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The Late Movies: The Replacements' "Can't Hardly Wait" Turns 25

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The Replacements' classic album Pleased to Meet Me turned 25 this week. It debuted on July 7, 1987, and featured two of my favorite songs of all time: "Can't Hardly Wait" and "Alex Chilton." The rest of the album isn't bad either.

The song "Can't Hardly Wait" has stuck with me all these years, partly because of its ultra-sweet sound, largely attributable to its lovely guitar line performed by Big Star's Alex Chilton (in case you couldn't tell, Chilton was a big influence on Replacements singer/songwriter Paul Westerberg). For your listening enjoyment, here are some of my favorite versions of the tune. And for the record, this song has basically nothing in common with the 1998 movie of the same name.

The Blistering Tim Version

"Can't Hardly Wait" was first recorded for the 1985 album Tim, but didn't make the cut. This early version includes Bob Stinson on (loud, distorted) guitar before his ouster from the band, and it rocks the hell out of the version that made it onto Pleased to Meet Me. On the other hand, the lyrics are far darker, and the song is very clearly about suicide. Here's a snippet of the lyrics:

I'll be sad in Heaven
If I don't find a hole in the gate
Climb on to the top of this scummy water tower screaming:
I can't hardly wait
I can't wait [repeats]...
'til it's over.

There's also an early demo of this version, but it's very rough around the edges.

The Sweet Album Version

On this poppy version, Alex Chilton's sweet guitar forms the base of the groove, along with prominent horns and strings. The lyrics have been changed so the song is far less specific -- it now seems to me to be about the weariness of touring.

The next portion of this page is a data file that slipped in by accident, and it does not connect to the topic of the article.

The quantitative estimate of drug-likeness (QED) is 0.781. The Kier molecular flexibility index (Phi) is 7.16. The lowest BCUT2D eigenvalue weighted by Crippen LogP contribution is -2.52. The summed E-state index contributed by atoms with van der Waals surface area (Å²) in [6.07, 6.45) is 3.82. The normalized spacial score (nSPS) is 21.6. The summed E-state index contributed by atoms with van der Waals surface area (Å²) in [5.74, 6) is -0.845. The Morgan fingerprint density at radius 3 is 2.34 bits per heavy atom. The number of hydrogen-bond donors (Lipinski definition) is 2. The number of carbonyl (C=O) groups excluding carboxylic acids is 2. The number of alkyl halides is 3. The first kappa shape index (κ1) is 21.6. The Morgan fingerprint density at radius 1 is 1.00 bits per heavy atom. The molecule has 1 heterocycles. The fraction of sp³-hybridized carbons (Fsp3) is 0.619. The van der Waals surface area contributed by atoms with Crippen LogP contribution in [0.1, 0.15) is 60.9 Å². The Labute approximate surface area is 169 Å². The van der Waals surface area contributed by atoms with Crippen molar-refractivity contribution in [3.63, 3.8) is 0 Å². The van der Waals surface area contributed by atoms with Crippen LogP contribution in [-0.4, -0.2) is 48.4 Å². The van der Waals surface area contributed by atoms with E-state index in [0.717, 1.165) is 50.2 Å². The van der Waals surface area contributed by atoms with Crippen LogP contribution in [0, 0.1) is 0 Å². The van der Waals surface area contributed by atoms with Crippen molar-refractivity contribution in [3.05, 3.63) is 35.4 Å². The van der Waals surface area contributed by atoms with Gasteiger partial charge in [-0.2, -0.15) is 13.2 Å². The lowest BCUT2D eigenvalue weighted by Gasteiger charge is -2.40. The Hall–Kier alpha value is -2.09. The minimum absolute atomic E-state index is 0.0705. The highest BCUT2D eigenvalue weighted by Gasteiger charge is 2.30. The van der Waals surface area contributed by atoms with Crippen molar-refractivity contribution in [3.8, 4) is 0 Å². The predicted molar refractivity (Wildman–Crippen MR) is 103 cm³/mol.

Also of interest: an alternate version of this recording, with cheesy keyboards in place of horns and strings.

Paul Westerberg Live Version

Paul Westerberg and band live in New York City in 1996. Note the crowd screaming along for the "hurry up!" lines. The minute-long break in the middle is utterly awesome -- like a built-in encore within the song itself. If you like this version, you might also appreciate this weird supercut of Westerberg playing the song solo.

Early Live Version

From the late Tim era, this live recording is from 1986 at Maxwell's in New Jersey. Note how the lyrics are still in flux.

Justin Townes Earle Cover

Justin Townes Earle does a fantastic acoustic cover version of "Can't Hardly Wait." Here he is live in Nashville, performing the song with his band. The sound quality isn't great, but the performance is. Also very notable: his album version.

Bonus Song: "Alex Chilton"

Here's the other song from the Pleased to Meet Me album that I can't stop singing. "Alex Chilton" had one of a string of music videos for Replacements songs that gave the finger to the whole notion of doing a music video. (The most famous of these is of course "Bastards of Young.") Also interesting: a demo version of "Alex Chilton" performed live in the studio.

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iStock // Ekaterina Minaeva
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Man Buys Two Metric Tons of LEGO Bricks; Sorts Them Via Machine Learning
May 21, 2017
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iStock // Ekaterina Minaeva

Jacques Mattheij made a small, but awesome, mistake. He went on eBay one evening and bid on a bunch of bulk LEGO brick auctions, then went to sleep. Upon waking, he discovered that he was the high bidder on many, and was now the proud owner of two tons of LEGO bricks. (This is about 4400 pounds.) He wrote, "[L]esson 1: if you win almost all bids you are bidding too high."

Mattheij had noticed that bulk, unsorted bricks sell for something like €10/kilogram, whereas sets are roughly €40/kg and rare parts go for up to €100/kg. Much of the value of the bricks is in their sorting. If he could reduce the entropy of these bins of unsorted bricks, he could make a tidy profit. While many people do this work by hand, the problem is enormous—just the kind of challenge for a computer. Mattheij writes:

There are 38000+ shapes and there are 100+ possible shades of color (you can roughly tell how old someone is by asking them what lego colors they remember from their youth).